Congress Should Pass Immigration Reform Now

As of last week, it looks like the House will shoot down the sweeping immigration reform bill passed by the Senate with a 68–23 margin. House Majority Speaker John Boehner indicated that he won’t even allow the bill to be voted on in the House.

That’s a shame because the measure — 1,100 pages long and months in the making — would be a decisive step in ending the crisis of illegal immigrants, and it’s puzzling to understand what more the House Republicans could want other than what’s in the bill.

Opponents of immigration reform have always insisted that they want more secure borders. And the bill provides for that — amply. Under the provisions of the bill, $3 billion would go to pay for hiring another 3,500 border patrol agents, radar systems, electronic surveillance systems and unmanned drones. Another $1.5 billion would be allocated for extending the fence along the nation’s 2,000-mile southwest border. In addition, the bill authorizes the National Guard to assist border patrols in guarding the border. Such measures will go far in sealing the border from being the sieve it has been for those entering illegally.

Immigration reform foes have also always maintained that it’s not fair for illegal immigrants to be granted a blanket amnesty, that those who broke the law should not be rewarded, that the applicants for legal entry into the country should not be punished for adhering to the law.

Those would be valid objections if the Senate was granting a blanket amnesty, but the bill is clearly not providing that at all. The road to amnesty as set out in the bill would not equate those who broke the law to enter the country with those who entered legally.

In fact, the bill is nowhere a free lunch for those who are here illegally. All those applying for citizenship will have to pay a fine as well as back taxes for the years they worked off the books. Criminals need not apply. Applicants will have to pass a background check and have to have a clean criminal record. To ensure that criminals are locked out of the system in the future, employers will have to conduct a background check.

These proposals are not rewarding criminals, but providing a valid pathway to whose only crime was to try to secure a better future for themselves and their families and want to be recognized legally as contributing members of society.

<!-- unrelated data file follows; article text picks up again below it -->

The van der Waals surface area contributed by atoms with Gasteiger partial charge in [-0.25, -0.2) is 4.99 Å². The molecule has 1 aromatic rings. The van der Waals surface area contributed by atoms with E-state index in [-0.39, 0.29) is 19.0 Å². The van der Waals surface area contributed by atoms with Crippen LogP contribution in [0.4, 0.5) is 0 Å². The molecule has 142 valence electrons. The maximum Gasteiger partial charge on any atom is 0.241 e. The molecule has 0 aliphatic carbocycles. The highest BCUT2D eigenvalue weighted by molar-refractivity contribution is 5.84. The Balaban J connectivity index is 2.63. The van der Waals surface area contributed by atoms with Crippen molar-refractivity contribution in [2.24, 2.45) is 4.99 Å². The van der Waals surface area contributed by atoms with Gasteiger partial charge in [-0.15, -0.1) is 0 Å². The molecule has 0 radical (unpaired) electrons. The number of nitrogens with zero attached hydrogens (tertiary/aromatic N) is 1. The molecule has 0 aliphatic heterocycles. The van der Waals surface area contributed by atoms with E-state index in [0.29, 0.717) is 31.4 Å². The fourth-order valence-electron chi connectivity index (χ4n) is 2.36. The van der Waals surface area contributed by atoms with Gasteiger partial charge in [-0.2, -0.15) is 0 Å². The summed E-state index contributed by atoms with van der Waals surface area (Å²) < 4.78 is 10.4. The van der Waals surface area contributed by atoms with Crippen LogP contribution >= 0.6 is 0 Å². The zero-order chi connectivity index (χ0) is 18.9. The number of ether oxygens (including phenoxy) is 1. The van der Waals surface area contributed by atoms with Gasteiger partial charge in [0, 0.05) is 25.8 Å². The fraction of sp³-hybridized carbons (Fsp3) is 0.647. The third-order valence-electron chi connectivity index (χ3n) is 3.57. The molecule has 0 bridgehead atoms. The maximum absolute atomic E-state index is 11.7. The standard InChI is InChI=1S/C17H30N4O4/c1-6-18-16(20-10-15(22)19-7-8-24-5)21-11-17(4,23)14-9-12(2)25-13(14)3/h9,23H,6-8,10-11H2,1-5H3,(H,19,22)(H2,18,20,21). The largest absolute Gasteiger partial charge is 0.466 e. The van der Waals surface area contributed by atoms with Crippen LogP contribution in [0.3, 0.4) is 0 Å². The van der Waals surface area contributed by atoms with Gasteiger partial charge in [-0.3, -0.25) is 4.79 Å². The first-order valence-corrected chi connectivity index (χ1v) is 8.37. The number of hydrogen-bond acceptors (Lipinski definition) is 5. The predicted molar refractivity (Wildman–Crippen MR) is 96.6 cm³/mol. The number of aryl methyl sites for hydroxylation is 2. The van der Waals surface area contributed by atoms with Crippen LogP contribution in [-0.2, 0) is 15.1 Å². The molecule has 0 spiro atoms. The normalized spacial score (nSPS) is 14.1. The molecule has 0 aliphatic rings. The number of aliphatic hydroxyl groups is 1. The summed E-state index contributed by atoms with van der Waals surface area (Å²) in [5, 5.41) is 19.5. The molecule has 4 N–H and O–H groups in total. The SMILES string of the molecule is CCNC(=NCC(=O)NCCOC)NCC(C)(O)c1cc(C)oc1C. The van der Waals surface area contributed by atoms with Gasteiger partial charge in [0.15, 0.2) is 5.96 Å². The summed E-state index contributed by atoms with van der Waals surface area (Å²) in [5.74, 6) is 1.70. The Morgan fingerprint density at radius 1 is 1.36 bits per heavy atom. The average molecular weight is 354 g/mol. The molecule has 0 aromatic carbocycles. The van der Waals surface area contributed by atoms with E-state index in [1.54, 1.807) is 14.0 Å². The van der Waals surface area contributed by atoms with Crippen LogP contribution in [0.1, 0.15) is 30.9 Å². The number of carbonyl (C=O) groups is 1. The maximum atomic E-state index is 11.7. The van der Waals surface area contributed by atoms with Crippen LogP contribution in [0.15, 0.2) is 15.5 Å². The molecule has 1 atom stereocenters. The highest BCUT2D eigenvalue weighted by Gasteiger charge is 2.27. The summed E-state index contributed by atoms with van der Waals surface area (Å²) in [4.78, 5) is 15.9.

Neither are illegal immigrants going ahead in the line of those who have entered the system legally and are patiently waiting for green cards. The time frame outlined in the bill for obtaining legal status will be, at a minimum, 10 years for a green card, 13 for citizenship. True, children would have a faster track towards citizenship, but why punish them when they are here through no fault of their own?

Exactly what alternatives do opponents of the bill propose to fix our dysfunctional immigration system? At this point there are 11 million illegal immigrants who have to live in the shadows, who can’t be paid legally, who can’t pay taxes, who are vulnerable to all sorts of depredations since they are not protected by the law. Do those against the bill believe that it will be possible and ethical to deport those 11 million, many of whom have lived here for decades?

Even without a moral dilemma, deporting illegal immigrants would adversely impact the economy. Let’s face it. They take jobs for low wages that Americans don’t want to do: They pluck feathers in poultry plants, wash pots in restaurants, sheetrock walls, mow lawns, pick produce. Without their willingness to work long hours for low wages, consumer costs for the services they provide would dramatically increase. They aren’t living the American dream, but they are a pivotal reason why many of us pay relatively cheap prices for food, construction, hospitality.

States that have cracked down on illegal immigrants have seen their economies suffer. A 2012 University of Alabama study calculated that Alabama’s tough anti-immigration laws have cost the state $10.8 billion. An estimated 80,000 immigrants have vacated jobs, fleeing before they can be detained under the law. The state has lost hundreds of millions in lost sales-tax revenue since the law was enacted. Another study by the Center for American Progress estimated the economic damage to Arizona’s hospitality industry from the state immigration crackdown at $141 million.

The Senate’s bill is a long-awaited, sensible overhaul of the nation’s broken immigration system. The knee-jerk opposition to it by the speaker and other members of Congress smacks of intolerance and of a nativist sentiment that has no place in a nation of immigrants. Those so bitterly opposed to the bill, so dead set against allowing others the opportunity to be free, should ask themselves this: Where did their grandparents or ancestors come from?